Patrick Kennedy, whose late father left an estimated estate of $50 million, eligible for $47,000 annual congressional pension

Gautham Nagesh Contributor
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Few Americans can imagine retiring at age 42, let alone receive a pension for doing so. But that’s what Democrat Patrick Kennedy of Rhode Island can look forward to when he completes his final term in the House of Representatives next January.

According to the most recent data from OpenSecrets for the year 2008, Kennedy’s net worth was approximately $250,000. However that was before the passing of his father, Sen. Edward Kennedy, who was worth an estimated $50 million at the time of his death.

Since taking office in 1995, Kennedy has served eight terms or 16 years as a member of the House. According to Pete Sepp, spokesman for the National Taxpayers Union, that makes him eligible to receive a pension of $47,000 per year when he reaches age 62 in 2029. As a non-partisan taxpayer watchdog, NTU has argued that retirement benefits for members of Congress are excessive, even when compared to other federal employees or political appointees.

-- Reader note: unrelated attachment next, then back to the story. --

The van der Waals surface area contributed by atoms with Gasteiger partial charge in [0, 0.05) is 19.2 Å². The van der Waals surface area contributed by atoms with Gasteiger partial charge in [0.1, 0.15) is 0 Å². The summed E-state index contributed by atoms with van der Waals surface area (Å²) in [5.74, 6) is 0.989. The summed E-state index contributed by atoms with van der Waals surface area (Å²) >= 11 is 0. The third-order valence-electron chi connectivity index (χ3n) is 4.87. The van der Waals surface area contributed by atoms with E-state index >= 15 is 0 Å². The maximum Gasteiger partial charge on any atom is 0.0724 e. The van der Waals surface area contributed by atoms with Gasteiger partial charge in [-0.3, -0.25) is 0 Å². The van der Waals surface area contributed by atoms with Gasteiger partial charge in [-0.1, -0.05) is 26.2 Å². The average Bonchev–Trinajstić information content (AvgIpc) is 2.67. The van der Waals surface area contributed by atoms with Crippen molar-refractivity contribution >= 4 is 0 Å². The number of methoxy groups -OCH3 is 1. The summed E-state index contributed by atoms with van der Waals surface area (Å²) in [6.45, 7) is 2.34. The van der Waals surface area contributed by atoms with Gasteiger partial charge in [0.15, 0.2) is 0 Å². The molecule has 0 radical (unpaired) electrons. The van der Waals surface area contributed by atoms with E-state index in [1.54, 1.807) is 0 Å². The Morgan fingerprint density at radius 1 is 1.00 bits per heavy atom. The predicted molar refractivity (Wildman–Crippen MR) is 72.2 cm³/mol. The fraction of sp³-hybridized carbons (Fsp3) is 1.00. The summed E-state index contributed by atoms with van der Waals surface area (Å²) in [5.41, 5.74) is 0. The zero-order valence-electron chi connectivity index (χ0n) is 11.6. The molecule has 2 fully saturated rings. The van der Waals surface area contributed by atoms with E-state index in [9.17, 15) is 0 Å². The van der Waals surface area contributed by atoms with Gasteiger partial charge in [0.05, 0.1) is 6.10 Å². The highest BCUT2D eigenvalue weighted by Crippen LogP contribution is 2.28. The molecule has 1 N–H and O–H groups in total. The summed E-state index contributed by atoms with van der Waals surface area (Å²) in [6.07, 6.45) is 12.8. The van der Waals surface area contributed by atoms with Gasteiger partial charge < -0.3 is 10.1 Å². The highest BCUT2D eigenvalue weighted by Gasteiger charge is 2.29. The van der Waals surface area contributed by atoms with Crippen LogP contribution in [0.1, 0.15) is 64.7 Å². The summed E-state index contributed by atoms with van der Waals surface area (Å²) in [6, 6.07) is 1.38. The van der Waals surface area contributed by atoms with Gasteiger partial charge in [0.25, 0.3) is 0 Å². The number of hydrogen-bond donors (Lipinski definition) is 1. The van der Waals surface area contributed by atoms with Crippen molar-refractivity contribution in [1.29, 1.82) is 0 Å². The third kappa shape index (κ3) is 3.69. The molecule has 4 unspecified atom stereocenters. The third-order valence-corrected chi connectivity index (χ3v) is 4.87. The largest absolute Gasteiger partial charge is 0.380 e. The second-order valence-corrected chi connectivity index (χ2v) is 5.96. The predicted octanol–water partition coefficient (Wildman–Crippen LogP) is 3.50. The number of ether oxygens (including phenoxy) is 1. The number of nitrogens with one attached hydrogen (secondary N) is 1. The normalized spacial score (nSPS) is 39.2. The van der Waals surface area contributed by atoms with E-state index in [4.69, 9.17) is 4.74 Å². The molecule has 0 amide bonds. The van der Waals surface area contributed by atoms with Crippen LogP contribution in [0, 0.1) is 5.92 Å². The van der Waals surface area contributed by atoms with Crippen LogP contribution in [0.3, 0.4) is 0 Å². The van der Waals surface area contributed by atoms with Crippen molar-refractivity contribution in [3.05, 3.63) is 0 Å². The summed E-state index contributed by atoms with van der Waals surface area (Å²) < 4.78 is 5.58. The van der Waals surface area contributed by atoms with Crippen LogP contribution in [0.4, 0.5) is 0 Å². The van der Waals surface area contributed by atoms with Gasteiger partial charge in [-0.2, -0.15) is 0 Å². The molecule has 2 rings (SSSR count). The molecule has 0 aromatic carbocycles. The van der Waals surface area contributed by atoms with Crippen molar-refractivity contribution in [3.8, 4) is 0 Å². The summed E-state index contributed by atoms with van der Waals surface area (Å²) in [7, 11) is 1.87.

“We would characterize benefits as overly generous,” Sepp said, adding that under the current system members of Congress have a very big advantage over other federal employees. “I think a reasonable step would be to put lawmakers under the same formulas as executive branch employees.”

Lawmakers’ pensions are calculated by using an accrual rate that is almost 60 percent higher than executive branch employees. That means a lawmaker who retired after 20 years of service would receive a pension that is almost $25,000 per year higher than a federal employee with the same salary and length of service. Lawmakers with 20 years of service are also eligible to retire with their full pensions at age 50, while feds have to wait an extra ten years.

Sepp said the current pension system for lawmakers was set up in the 1940s with the idea that better retirement benefits would lead to more turnover among elected officials. “It hasn’t worked out that way,” he said. Had Kennedy gotten himself elected to two more terms in the House, he would have seen a significant bump in his pension after crossing 20 years of service. Kennedy’s office did not respond to multiple requests for comment.

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